This article is part of a yearlong reporting project focused on redistricting and gerrymandering in Pennsylvania. It is made possible by the support of Spotlight PA members and Votebeat, a project focused on election integrity and voting access.
HARRISBURG — The Pennsylvania House has advanced a new congressional map that nonpartisan analysts say has a clear Republican advantage, but its fate remains unclear as a court-mandated deadline looms.
The map, which will help determine the balance of power in Washington, passed with support from all but two of the chamber’s Republicans and from none of the Democrats. It now goes to the state Senate for consideration.
While the proposal fulfills four basic fairness criteria embraced by the Pennsylvania Supreme Court, redistricting reform groups said it does not reflect the partisan makeup of the state — a sticking point for Gov. Tom Wolf, who has final say over the map.
Adam Podowitz-Thomas of the Princeton Gerrymandering Project, a nonpartisan organization that analyzes redistricting plans across the country, said nearly all metrics that social scientists use to analyze the fairness of a map show Pennsylvania’s current proposal gives Republicans an advantage.
“I don’t believe that Gov. Wolf is going to end up signing,” he said. “I think that the partisan bias is too clearly in favor of the Republicans.”
If Wolf and the legislature do not agree on a final plan by Jan. 30, Commonwealth Court said it will take over the process as part of an ongoing lawsuit and select a map from those submitted by parties involved in the case.
The map advanced Wednesday was selected by Republicans on the House State Government Committee and based on a plan drawn by Amanda Holt, a former Republican Lehigh County commissioner and noted redistricting activist.
The initial map, however, was adjusted after several Republicans on the committee complained that their counties were split. The amended map advanced out of committee to the full House without public feedback.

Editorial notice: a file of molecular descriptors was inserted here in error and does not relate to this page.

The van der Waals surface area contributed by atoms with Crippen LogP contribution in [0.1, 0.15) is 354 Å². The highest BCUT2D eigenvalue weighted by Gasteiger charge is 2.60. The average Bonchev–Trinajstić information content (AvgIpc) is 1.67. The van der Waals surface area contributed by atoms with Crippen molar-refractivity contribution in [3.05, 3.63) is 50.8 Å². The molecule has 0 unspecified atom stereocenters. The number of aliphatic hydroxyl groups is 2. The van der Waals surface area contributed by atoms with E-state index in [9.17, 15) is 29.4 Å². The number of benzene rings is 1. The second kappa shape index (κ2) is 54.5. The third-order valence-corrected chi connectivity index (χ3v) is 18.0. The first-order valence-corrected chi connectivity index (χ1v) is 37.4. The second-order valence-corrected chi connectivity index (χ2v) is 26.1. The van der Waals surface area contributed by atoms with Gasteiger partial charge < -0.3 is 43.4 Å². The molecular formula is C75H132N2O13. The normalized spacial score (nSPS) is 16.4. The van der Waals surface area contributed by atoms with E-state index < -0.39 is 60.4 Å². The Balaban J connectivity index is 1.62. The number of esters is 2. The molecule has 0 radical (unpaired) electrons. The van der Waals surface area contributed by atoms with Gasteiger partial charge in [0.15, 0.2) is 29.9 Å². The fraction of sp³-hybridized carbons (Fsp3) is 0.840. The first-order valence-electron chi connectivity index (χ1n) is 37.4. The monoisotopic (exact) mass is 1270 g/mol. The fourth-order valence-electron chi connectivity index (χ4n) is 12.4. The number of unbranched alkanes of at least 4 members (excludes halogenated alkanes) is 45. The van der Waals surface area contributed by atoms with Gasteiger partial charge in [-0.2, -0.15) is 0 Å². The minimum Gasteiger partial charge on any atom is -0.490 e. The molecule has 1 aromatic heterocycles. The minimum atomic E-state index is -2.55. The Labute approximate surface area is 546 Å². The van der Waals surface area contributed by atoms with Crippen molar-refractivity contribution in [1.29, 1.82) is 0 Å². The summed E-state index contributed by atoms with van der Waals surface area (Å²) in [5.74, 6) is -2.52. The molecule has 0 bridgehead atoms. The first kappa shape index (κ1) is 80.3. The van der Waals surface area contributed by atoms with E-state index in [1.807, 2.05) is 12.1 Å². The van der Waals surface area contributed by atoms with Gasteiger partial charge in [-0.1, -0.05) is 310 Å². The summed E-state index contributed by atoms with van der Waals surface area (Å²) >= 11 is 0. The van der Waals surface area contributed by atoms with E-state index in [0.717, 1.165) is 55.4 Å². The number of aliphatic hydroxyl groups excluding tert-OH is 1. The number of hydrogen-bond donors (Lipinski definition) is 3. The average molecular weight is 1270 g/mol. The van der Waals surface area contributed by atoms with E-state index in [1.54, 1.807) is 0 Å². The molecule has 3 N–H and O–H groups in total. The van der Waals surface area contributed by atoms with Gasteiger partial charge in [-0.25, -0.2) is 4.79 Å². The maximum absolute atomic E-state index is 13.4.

Though the map creates compact, contiguous districts with equal population and minimal county splits — requirements outlined by the state Supreme Court in a previous redistricting ruling — it fails to measure up in partisan fairness, according to several nonpartisan analyses.
Partisan fairness is determined using a combination of metrics that measure how the map treats each party. Most metrics use past election data to see if the proposed map’s projected results would enhance a party’s power. Analysts also look at the difference in projected seat share between the parties even if each party received 50% of the votes, among other metrics.
Rep. Seth Grove, a York County Republican who has championed the map, emphasized that it was initially drawn by a person who is not a lawmaker and fulfills the requirements embraced by the state’s high court. He noted that no lawmakers, including Democrats, offered amendments to the map.
“The citizen mapmaker developed it without partisan data. We updated it without using partisan data,” Grove said. “I think this is a map the citizens can be proud of.”
Grove said on the House floor that, of the map’s 17 districts, eight would favor Republicans, eight would favor Democrats, and one would be a toss-up.
Those numbers come from Dave’s Redistricting, a nonpartisan website that uploads and analyzes district maps, and represent projections based on past results from a single election.
Podowitz-Thomas said using one election’s results “isn’t really a valid way to look at anticipated outcomes in the future.”
Using a composite of election results, Dave’s Redistricting has categorized five districts as likely Democratic and seven as Republican. The other five are classified as competitive but favor Republicans. The Princeton Gerrymandering Project’s analysis is very similar, Podowitz-Thomas said.
Democrats on Wednesday said they were shut out of the process and had no insight into why Holt’s map was chosen. Rep. Scott Conklin (D., Centre) criticized what he called a lack of transparency throughout the process.
“I don’t know, was it a big hat they picked it out of? Was it a group that got together? I don’t know,” said Conklin, who serves with Grove as minority chair of the committee that advanced the map.
While Wolf has criticized the map as “heavily skewed,” he has thus far declined to say definitively whether he would veto it in its current form.
“My role is either to sign or veto whatever the General Assembly sends me,” Wolf told reporters in December. He added that he wouldn’t negotiate over what the map looks like but would sign off on one that matches the principles of his own redistricting advisory council.
States redraw their congressional map every 10 years after the census to account for population changes. Because of Pennsylvania’s sluggish population growth relative to other states, it will lose one of its 18 congressional districts.
Even before the process formally began last year, many redistricting observers predicted that Wolf and the GOP-controlled legislature would fail to reach a compromise and the map would end up in court. That increasingly appears to be where things are headed.
Two lawsuits targeting the map — one from a group of residents who live in population-dense areas, the other from mathematicians and scientists seeking a “data-driven” process — were filed in Commonwealth Court in December.